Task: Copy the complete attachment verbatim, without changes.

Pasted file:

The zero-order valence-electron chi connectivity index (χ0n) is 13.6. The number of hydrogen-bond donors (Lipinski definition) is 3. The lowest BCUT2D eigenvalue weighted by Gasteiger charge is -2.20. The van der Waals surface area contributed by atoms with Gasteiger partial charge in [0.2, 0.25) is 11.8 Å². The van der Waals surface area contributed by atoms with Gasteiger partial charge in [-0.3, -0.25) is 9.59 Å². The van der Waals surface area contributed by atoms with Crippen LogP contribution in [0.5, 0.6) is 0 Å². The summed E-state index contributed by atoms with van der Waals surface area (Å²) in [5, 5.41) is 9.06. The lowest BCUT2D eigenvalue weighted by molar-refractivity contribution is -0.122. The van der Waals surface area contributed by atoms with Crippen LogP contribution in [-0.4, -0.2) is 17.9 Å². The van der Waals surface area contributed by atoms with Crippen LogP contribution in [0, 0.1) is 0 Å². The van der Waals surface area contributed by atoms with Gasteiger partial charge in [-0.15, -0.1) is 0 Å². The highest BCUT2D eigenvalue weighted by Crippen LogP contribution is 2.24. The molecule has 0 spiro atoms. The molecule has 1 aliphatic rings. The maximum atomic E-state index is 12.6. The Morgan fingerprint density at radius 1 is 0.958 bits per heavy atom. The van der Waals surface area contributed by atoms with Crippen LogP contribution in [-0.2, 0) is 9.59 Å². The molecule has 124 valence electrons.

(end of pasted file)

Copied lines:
The zero-order valence-electron chi connectivity index (χ0n) is 13.6. The number of hydrogen-bond donors (Lipinski definition) is 3. The lowest BCUT2D eigenvalue weighted by Gasteiger charge is -2.20. The van der Waals surface area contributed by atoms with Gasteiger partial charge in [0.2, 0.25) is 11.8 Å². The van der Waals surface area contributed by atoms with Gasteiger partial charge in [-0.3, -0.25) is 9.59 Å². The van der Waals surface area contributed by atoms with Crippen LogP contribution in [0.5, 0.6) is 0 Å². The summed E-state index contributed by atoms with van der Waals surface area (Å²) in [5, 5.41) is 9.06. The lowest BCUT2D eigenvalue weighted by molar-refractivity contribution is -0.122. The van der Waals surface area contributed by atoms with Crippen LogP contribution in [-0.4, -0.2) is 17.9 Å². The van der Waals surface area contributed by atoms with Crippen LogP contribution in [0, 0.1) is 0 Å². The van der Waals surface area contributed by atoms with Gasteiger partial charge in [-0.15, -0.1) is 0 Å². The highest BCUT2D eigenvalue weighted by Crippen LogP contribution is 2.24. The molecule has 0 spiro atoms. The molecule has 1 aliphatic rings. The maximum atomic E-state index is 12.6. The Morgan fingerprint density at radius 1 is 0.958 bits per heavy atom. The van der Waals surface area contributed by atoms with Crippen LogP contribution in [-0.2, 0) is 9.59 Å². The molecule has 124 valence electrons.